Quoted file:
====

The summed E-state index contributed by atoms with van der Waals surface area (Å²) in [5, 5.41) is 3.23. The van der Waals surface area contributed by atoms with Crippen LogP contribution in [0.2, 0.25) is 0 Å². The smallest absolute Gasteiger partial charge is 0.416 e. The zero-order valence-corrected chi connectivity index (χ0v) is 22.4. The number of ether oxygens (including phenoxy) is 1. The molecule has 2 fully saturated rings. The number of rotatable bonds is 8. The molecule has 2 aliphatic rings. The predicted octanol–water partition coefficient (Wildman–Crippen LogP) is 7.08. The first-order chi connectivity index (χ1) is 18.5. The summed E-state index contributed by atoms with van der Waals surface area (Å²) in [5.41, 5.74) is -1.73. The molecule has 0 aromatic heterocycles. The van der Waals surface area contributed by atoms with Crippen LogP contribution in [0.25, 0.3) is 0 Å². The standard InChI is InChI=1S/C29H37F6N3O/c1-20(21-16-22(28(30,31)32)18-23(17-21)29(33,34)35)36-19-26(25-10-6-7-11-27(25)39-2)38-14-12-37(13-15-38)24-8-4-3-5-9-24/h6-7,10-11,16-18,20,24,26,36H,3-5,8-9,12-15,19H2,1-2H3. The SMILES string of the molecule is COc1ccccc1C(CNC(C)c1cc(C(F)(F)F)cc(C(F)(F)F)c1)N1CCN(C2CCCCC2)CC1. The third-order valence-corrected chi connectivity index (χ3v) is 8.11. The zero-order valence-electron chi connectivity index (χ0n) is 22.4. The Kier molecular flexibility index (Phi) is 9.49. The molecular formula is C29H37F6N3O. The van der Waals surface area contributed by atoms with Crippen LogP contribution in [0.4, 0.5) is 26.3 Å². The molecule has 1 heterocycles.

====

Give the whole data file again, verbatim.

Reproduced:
The summed E-state index contributed by atoms with van der Waals surface area (Å²) in [5, 5.41) is 3.23. The van der Waals surface area contributed by atoms with Crippen LogP contribution in [0.2, 0.25) is 0 Å². The smallest absolute Gasteiger partial charge is 0.416 e. The zero-order valence-corrected chi connectivity index (χ0v) is 22.4. The number of ether oxygens (including phenoxy) is 1. The molecule has 2 fully saturated rings. The number of rotatable bonds is 8. The molecule has 2 aliphatic rings. The predicted octanol–water partition coefficient (Wildman–Crippen LogP) is 7.08. The first-order chi connectivity index (χ1) is 18.5. The summed E-state index contributed by atoms with van der Waals surface area (Å²) in [5.41, 5.74) is -1.73. The molecule has 0 aromatic heterocycles. The van der Waals surface area contributed by atoms with Crippen LogP contribution in [0.25, 0.3) is 0 Å². The standard InChI is InChI=1S/C29H37F6N3O/c1-20(21-16-22(28(30,31)32)18-23(17-21)29(33,34)35)36-19-26(25-10-6-7-11-27(25)39-2)38-14-12-37(13-15-38)24-8-4-3-5-9-24/h6-7,10-11,16-18,20,24,26,36H,3-5,8-9,12-15,19H2,1-2H3. The SMILES string of the molecule is COc1ccccc1C(CNC(C)c1cc(C(F)(F)F)cc(C(F)(F)F)c1)N1CCN(C2CCCCC2)CC1. The third-order valence-corrected chi connectivity index (χ3v) is 8.11. The zero-order valence-electron chi connectivity index (χ0n) is 22.4. The Kier molecular flexibility index (Phi) is 9.49. The molecular formula is C29H37F6N3O. The van der Waals surface area contributed by atoms with Crippen LogP contribution in [0.4, 0.5) is 26.3 Å². The molecule has 1 heterocycles.